Glucose uptake is an indirect measurement of the cellular physiology. Glucose uptake and subsequent increase in biomass explain healthy cellular physiology. Also, glucose is the primary precursor for ethanol fermentation. Therefore, in this experiment, different concentration of glucose was utilized to check the glucose uptake ability of the wild type and ethanol-tolerant strains. For this, TB media was supplemented with various concentrations (0.2%, 0.4%, 0.8%, 1.6%, and 3.2%) of glucose and both wild type (Control strain KEI10) and ethanol-tolerant strains (KEI10_ET6.4) were inoculated. Control was inoculated with glucose-supplemented media and KEI10_ET6.4 was inoculated in glucose and ethanol-supplemented media. After incubation for 24 hours, the final biomass was measured at 600 nm. It was observed that the ethanol-tolerant strain showed a slight decline in final biomass as compared to control. But interestingly, the ethanol-tolerant strain could grow well till 0.8% glucose (Fig. 4), signifying that the tolerant strains have a normal glucose uptake and metabolism.
|Figure 4: Biomass profile of the control strain KEI10 and ethanol-tolerant strain KEI10_ET6.4 under the increasing concentration of glucose.|
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|Figure 5: Zone of Inhibition generated by control strain KEI10 and ethanol-tolerant strain KEI10_ET6.4 when treated with various antibiotics.|
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3.5. Antibiotic susceptibility test
Previously, it has been reported that ethanol tolerance leads to change in the cell membrane permeability. Change in cell membrane permeability is associated with differential expression of the multidrug resistance gene. Therefore, it could lead to change in the degree of resistance and susceptibility of microbes toward antibiotics [37,38]. Previously, it has also been reported that overexpression of the multidrug resistance gene increases ethanol tolerance and fermentation performance in yeast . In this context, antibiotic susceptibility of the ethanol-tolerant strain KEI10_ET6.4 was tested for ampicillin, kanamycin, tetracyclin, streptomycin, and penicillin. It was observed that for ampicillin and tetracycline, there was a very slight decline in the zone of inhibition, whereas, in case of kanamycin, there was a slight increase in zone of inhibition, which suggests that there is no differential change in susceptibility of ethanol-tolerant strain KEI10_ET6.4 toward ampicillin, tetracycline, and kanamycin. Interestingly in the case of streptomycin, there was a sharp decline in the zone of inhibition in ethanol-tolerant strain. Similarly, in the case of penicillin, no zone of inhibition could be measured (Fig. 5). This indicates that the ethanol tolerant strain has gained resistance for both streptomycin as well as penicillin at a concentration of 50 μg/μl.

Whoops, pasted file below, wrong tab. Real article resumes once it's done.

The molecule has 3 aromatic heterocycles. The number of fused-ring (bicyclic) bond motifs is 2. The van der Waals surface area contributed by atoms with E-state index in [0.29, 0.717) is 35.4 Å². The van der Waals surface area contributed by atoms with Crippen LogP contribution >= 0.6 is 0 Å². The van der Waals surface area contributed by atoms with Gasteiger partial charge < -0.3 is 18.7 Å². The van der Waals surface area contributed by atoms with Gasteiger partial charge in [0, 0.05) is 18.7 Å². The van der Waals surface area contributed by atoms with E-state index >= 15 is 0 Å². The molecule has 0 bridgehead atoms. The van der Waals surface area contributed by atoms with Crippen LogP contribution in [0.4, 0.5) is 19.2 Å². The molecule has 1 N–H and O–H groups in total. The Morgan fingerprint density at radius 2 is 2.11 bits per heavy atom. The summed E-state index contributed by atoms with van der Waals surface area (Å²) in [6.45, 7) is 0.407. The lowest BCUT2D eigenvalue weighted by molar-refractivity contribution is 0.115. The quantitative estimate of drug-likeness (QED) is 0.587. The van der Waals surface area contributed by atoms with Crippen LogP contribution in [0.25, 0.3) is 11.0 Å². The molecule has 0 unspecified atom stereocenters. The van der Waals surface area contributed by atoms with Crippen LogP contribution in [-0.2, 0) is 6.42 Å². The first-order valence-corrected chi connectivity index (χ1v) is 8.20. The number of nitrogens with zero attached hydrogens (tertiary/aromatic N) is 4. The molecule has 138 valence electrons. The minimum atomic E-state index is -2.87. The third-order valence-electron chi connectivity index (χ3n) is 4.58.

Microbial physiology is highly affected by ethanol. Most of the bacteria are tolerant in the range of 1%–10% . Ethanol toxicity becomes the primary problem for its production via microbial fermentation . Numerous studies have been conducted to find, modify, and construct an optimal host with high tolerance to ethanol [9,41]. While the construction of an ethanol biosynthesis pathway in several heterologous hosts has been reported, the major obstacle limiting their achievement is due to the low tolerance of the host to ethanol toxicity. In this context, the aim of this work was to search for and develop an ethanol-tolerant bacterium as a host for further application in the bioproduction of alcohol. We have used adaptive evolution to generate spontaneous ethanol-tolerant strains of Lysinibacillus sp. The KEI-10 isolate has been identified to be Lysinibacillus sp. KEI-10 and it has maximum similarity to L. fusiformis (98.10%). This strain isolated from Khandia estuary of Balasore district, had a maximum ethanol tolerance of 3.2%. By using the adaptive laboratory evolution experiment, its ethanol tolerance could be increased up to 6.4% which is almost double. Since ethanol leads to membrane permeability and change in antibiotic sensitivity due to differential expression of multi drug exporters present on the membrane, therefore the tolerant strain was tested for its antibiotic sensitivity. While there was no significant change in ampicillin, kanamycin, and tetracycline resistance, the resistance for streptomycin and penicillin increased as observed from the decreased zone of inhibition as compared to control strain. Also, the tolerant strain had no altered glucose metabolism, which makes it a potential ethanol production strain. Further biochemical and genetic characterization could be performed for the ethanol-tolerant strain KEI-10_ET6.4 and its ability to ferment ethanol under various carbon sources could be analyzed to use it as an industrial strain for ethanol fermentation.
The authors acknowledge the P.G. Department of Biosciences and Biotechnology, Fakir Mohan University, Balasore, Odisha for providing infrastructure for carrying out the experiments. DK acknowledges DS Kothari Postdoctoral Fellowship.
CONFLICT OF INTEREST
The authors declare that they have no competing interests.